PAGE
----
The aircraft’s serial number and date were still visible on the wreck, and military records show that the plane went missing during the battle of Cape Gloucester on West New Britain on 26 December 1944.
The pilot on that day was Tomiharu Honda but his fate remains a mystery, although a local story suggests that the native people helped get him to the nearby village of Talasea, but what happened after that remains a mystery.
Given the sacrifices made by the Kamikaze Zero pilots and the way the Japanese military venerated them, losing a plane due to navigational errors would have been a very significant loss of honour and one theory is that the pilot could not face this and spent the rest of his life in the jungles of New Britain.
An alternative, but slightly more gruesome theory is that he ended up as the main course of a ceremonial feast for a head hunting tribe – a practice still common in those days….
Either way, while Tomiharu Honda’s navigation skills may not have been perfect, there is no doubt that he could certainly fly the Zero well and performed a flawless ditching which inflicted virtually no damage to the plane and brought it to rest just 50m from the shoreline.
As divers, we can be thankful for those skills because the Kimbe Bay Zero wreck is a superb example of the genre…
Diving PNG: New Britain – Diving the Kimbe Bay Zero wreck
The Zero wreck is located towards the northern end of the Willaumez Peninsular, that affords much of Kimbe Bay’s protection from the elements, in a small bay close to the popular South Emma’s dive site.
Laying in just 17m of water the wreck is easily dived and bottom time is not a big issue, although its location close to the shore means that it is best dived when there has been several days of no rain as run-off can make the visibility fairly limited.
The plane sits serenely on the sandy bottom and is covered with a light marine growth with numerous small barnacle-like hard coral growth on the wings and fuselage.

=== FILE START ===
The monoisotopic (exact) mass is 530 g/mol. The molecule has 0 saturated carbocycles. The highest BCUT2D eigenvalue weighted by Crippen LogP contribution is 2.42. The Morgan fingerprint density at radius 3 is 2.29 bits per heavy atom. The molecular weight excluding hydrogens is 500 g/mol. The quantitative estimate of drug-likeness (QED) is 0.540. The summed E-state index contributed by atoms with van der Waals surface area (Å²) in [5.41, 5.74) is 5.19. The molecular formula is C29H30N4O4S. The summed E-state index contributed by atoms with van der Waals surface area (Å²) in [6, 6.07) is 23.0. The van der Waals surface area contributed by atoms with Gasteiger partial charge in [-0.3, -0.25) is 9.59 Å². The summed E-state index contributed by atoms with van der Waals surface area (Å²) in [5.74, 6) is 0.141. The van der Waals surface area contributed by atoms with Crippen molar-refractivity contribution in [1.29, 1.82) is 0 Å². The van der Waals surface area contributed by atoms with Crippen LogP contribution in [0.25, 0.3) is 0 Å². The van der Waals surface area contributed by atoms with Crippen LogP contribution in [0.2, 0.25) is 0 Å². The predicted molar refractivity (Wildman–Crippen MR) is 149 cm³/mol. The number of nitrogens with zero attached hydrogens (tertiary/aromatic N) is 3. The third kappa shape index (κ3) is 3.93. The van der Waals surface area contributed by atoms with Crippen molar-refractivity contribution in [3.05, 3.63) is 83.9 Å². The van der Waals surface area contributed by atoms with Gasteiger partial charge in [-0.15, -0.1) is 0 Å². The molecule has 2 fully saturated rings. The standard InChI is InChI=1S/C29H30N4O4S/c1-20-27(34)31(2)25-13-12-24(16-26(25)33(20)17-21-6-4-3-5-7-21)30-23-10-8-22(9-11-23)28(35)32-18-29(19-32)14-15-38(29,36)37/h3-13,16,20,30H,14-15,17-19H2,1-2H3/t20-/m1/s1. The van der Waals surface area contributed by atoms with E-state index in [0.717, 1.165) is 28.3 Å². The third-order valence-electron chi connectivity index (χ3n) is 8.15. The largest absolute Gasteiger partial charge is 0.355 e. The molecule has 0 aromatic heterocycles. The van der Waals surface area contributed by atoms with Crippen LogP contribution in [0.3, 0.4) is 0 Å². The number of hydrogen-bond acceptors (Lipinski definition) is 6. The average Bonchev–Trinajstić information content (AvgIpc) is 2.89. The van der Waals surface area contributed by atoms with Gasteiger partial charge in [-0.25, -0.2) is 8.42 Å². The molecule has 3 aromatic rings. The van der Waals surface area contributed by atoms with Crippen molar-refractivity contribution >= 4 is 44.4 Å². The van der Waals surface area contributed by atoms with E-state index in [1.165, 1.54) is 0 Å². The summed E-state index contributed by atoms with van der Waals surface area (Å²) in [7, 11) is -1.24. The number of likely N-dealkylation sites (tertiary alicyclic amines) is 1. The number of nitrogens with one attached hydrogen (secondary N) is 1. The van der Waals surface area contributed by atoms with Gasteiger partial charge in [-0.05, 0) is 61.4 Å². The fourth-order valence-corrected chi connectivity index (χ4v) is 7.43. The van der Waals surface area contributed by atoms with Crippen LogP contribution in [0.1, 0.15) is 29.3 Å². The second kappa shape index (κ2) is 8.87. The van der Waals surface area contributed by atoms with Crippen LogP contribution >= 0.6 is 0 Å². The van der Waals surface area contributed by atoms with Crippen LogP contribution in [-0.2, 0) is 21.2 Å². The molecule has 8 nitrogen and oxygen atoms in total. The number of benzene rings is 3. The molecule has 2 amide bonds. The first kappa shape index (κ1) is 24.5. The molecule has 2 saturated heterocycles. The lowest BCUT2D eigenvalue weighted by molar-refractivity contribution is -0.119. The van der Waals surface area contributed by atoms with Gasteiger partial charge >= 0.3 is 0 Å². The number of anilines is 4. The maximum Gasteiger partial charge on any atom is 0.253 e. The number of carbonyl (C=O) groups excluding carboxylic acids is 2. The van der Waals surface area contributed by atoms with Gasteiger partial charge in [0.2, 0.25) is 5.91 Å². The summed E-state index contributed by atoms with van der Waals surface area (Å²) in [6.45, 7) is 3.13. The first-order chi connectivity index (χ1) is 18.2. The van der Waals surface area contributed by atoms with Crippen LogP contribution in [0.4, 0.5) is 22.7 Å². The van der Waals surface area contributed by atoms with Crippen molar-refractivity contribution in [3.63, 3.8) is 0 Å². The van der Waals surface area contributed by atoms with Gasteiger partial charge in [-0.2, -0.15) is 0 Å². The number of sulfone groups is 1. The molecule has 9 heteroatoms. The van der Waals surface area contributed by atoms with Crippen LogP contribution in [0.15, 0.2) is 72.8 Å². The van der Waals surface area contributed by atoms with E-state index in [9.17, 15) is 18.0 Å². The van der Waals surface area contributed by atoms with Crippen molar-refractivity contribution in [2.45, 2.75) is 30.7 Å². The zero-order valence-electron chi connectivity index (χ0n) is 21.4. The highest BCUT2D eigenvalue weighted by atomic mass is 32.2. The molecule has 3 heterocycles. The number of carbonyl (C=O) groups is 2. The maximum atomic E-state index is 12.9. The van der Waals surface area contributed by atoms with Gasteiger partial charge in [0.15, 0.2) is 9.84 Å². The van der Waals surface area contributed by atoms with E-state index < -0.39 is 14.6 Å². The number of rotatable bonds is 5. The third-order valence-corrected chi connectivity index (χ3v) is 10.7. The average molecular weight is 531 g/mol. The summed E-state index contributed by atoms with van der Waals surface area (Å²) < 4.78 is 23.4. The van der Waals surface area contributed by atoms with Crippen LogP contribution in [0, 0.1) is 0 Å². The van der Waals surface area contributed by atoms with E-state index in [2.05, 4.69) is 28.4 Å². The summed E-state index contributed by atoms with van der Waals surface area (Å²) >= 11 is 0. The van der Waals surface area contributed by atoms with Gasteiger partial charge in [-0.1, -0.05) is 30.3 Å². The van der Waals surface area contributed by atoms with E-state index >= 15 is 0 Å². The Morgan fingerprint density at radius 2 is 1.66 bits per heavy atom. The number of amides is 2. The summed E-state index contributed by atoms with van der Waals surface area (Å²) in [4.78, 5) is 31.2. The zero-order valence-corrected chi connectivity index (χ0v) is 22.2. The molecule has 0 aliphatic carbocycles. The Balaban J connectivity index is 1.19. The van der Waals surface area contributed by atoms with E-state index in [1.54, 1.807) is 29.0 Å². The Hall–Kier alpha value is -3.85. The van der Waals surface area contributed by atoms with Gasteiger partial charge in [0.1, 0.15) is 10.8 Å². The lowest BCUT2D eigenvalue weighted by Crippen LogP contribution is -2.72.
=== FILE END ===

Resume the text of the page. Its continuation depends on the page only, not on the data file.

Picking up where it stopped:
The three blades of the single propeller are still very much intact and have a rich covering of sponges and some colourful coral.
The fish life is concentrated around the open cockpit which hosts a large anemone and a small colony of nemos just behind the pilot’s seat.
The total length of the fuselage is just under 10m and the tip to tip wingspan is 12m, so it’s not a particularly big wreck.
The Zero is dived regularly by Walindi’s day boats and the resort’s liveaboard Febrina also visits the wreck form time to time.
Diving PNG: New Britain – Photographing the Kimbe Bay Zero
If you are only going to dive the Zero wreck once, make it a fish-eye lens day and if you don’t have a fish-eye – take your widest lens…
The day I dived the wreck was four days after the last rain, so the water was quite clear and the very nice American divers I shared the boat with that day kindly let have 15 minutes on the site before they entered the water.
While other divers add a sense of scale to the wreck and a nice touch of drama, they are also highly likely to kick up the soft sand around the wreck as they explore it and you can quickly see your National Geographic cover shot disappearing in the resulting gloom…
Good buoyancy control and no finning is the order of the day and if you do get in first head for the front of the plane near the propeller, get low (carefully) and fill the frame.
I shot at ISO 500 on my D700 to allow me to use a small f stop for good depth of field with a reasonable shutter speed.
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Download: X-Ray Magazine Zero Wreck Article